Getting To Know Our New YA Author

Join us as we chat with YA author Debby Dodds, the newest member of the Blue Moon Publishers family, about her writing and debut novel, Amish Guys Don’t Call!

Which aspects of the writing process come most naturally to you?

Different ideas for novels and short stories pop into my head all the time. I have so many narrative concepts and characters fluttering around in my brain, it’s like I’m a sunflower to all these insistent butterflies. I don’t mean to sound ungrateful, but sometimes it’s hard to pick which pretty one to follow.

Do you have any quirky writing habits, such as a favourite snack or music playlist?

I don’t like to listen to music when I write. I’m confused when I hear other people do that. I’d find it too distracting. I wish I had a “quirky” writing habit like, “There’s this old red Esprit sweatshirt that I had as a teen that I need to wear when I’m writing.” Alas, in this one area of my life, I have no eccentricities. Yet.

Have you had anything published in the past?

I’ve had quite a few short pieces published in a variety of genres from humorous Creative Nonfiction to Horror in anthologies, on websites, and in magazines. I’m always working on multiple projects.

What have you learned through your writing?

As the daughter of a librarian, I’ve always loved to research things. Even before the wonderful world of the internet, as a kid I’d spend hours in my basement  just poring over my Encyclopedia Britannica’s, reading random entries. I’m a learning addict.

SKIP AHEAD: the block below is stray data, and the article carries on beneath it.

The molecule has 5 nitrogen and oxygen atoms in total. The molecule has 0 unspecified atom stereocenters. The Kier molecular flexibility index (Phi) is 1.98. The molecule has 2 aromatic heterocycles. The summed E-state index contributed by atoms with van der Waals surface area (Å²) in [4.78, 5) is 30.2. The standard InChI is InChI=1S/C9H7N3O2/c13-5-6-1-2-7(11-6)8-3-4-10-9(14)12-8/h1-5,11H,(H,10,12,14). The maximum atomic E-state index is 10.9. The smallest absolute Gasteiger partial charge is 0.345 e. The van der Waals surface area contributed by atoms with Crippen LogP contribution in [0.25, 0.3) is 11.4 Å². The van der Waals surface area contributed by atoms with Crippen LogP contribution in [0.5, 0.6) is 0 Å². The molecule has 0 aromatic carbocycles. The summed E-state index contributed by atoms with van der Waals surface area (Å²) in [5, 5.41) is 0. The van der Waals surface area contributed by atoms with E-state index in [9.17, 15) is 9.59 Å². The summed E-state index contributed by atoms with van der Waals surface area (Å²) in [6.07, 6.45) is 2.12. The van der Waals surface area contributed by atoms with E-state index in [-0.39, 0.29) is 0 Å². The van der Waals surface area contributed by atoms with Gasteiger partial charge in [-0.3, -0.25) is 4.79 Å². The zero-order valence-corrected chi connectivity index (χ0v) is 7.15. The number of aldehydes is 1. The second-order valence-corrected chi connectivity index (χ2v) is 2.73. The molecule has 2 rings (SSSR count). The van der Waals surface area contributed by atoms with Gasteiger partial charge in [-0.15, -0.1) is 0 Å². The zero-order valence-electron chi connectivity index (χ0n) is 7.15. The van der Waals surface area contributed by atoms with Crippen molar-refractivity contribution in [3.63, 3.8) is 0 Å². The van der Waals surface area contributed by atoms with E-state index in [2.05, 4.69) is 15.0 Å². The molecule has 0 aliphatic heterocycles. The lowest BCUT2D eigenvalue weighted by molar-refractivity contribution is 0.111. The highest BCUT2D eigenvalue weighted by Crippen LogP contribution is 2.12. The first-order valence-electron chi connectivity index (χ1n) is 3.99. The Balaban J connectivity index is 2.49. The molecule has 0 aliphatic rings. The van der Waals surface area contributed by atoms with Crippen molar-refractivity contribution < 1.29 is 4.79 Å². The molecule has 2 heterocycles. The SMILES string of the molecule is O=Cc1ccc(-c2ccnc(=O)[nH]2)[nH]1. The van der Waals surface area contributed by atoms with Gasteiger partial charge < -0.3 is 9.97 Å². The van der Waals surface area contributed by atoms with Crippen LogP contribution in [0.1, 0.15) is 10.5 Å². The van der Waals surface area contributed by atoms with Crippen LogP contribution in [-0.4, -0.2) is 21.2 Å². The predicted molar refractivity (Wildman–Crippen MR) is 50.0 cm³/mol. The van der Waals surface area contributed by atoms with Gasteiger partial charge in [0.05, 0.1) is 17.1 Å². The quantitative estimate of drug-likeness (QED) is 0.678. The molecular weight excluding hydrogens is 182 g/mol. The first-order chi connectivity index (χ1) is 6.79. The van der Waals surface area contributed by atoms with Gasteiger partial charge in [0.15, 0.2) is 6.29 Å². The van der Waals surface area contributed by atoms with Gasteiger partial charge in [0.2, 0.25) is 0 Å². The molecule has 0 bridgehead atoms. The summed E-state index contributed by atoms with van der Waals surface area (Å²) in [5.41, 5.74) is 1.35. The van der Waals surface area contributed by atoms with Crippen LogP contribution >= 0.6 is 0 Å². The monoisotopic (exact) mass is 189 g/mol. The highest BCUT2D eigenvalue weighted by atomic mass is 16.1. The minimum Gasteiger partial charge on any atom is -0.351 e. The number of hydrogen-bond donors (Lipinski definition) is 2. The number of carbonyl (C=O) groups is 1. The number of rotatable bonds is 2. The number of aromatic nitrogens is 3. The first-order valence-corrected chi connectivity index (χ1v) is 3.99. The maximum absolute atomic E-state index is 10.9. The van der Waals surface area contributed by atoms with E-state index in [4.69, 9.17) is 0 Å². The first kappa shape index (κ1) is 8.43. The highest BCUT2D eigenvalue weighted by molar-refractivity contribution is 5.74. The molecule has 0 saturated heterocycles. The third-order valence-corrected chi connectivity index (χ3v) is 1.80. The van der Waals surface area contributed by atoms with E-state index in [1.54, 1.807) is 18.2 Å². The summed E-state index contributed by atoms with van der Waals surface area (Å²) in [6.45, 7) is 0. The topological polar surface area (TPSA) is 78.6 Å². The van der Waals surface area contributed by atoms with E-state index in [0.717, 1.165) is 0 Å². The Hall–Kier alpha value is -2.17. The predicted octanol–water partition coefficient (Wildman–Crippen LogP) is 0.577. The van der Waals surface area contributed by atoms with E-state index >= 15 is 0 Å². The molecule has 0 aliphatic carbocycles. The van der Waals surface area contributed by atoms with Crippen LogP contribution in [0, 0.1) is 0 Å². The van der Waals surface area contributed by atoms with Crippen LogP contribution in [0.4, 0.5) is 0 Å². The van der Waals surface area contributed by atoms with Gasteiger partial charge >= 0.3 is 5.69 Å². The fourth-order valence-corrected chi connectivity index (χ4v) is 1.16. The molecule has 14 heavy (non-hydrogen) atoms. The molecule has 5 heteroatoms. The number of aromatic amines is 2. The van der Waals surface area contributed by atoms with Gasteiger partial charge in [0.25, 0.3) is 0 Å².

For this book, Amish Guys Don’t Call, I researched quite a bit, including looking up some details about the Amish I didn’t know (and double-checking some things I’d observed), googling new slang to add to the words I already heard being used, and reading blogs of shoplifters and former Amish people—among other things!

What inspired you to begin writing Amish Guys Don’t Call?

I moved to Lancaster County at the end of elementary school, after moving around quite a bit on the east coast. To get me excited about moving to Lancaster, my mom, a librarian, took me to research the area and I became obsessed with the Amish who lived there. One of the key events that inspired the book occurred when I was a 15 year-old. I used to go dancing at an under-21 club that attracted teens from about 12 different high schools, and even some HS grads. One guy who asked me to dance a lot was mysterious, and never tried to call me for a date even though I’d given him my phone number at his request. It was weird and drove me nuts. Finally someone introduced me to his cousin, a nice guy a few years older. When I got him to spill the beans, he admitted that Sam’s family had an Old-Order Mennonite faith. “They don’t even have a phone in their house!” the cousin told me. I was floored. That event stuck with me, and the idea of two teens from different religions that still had a taboo in place as far as dating went was a bee that continued to pester me.

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What have you learned through your writing?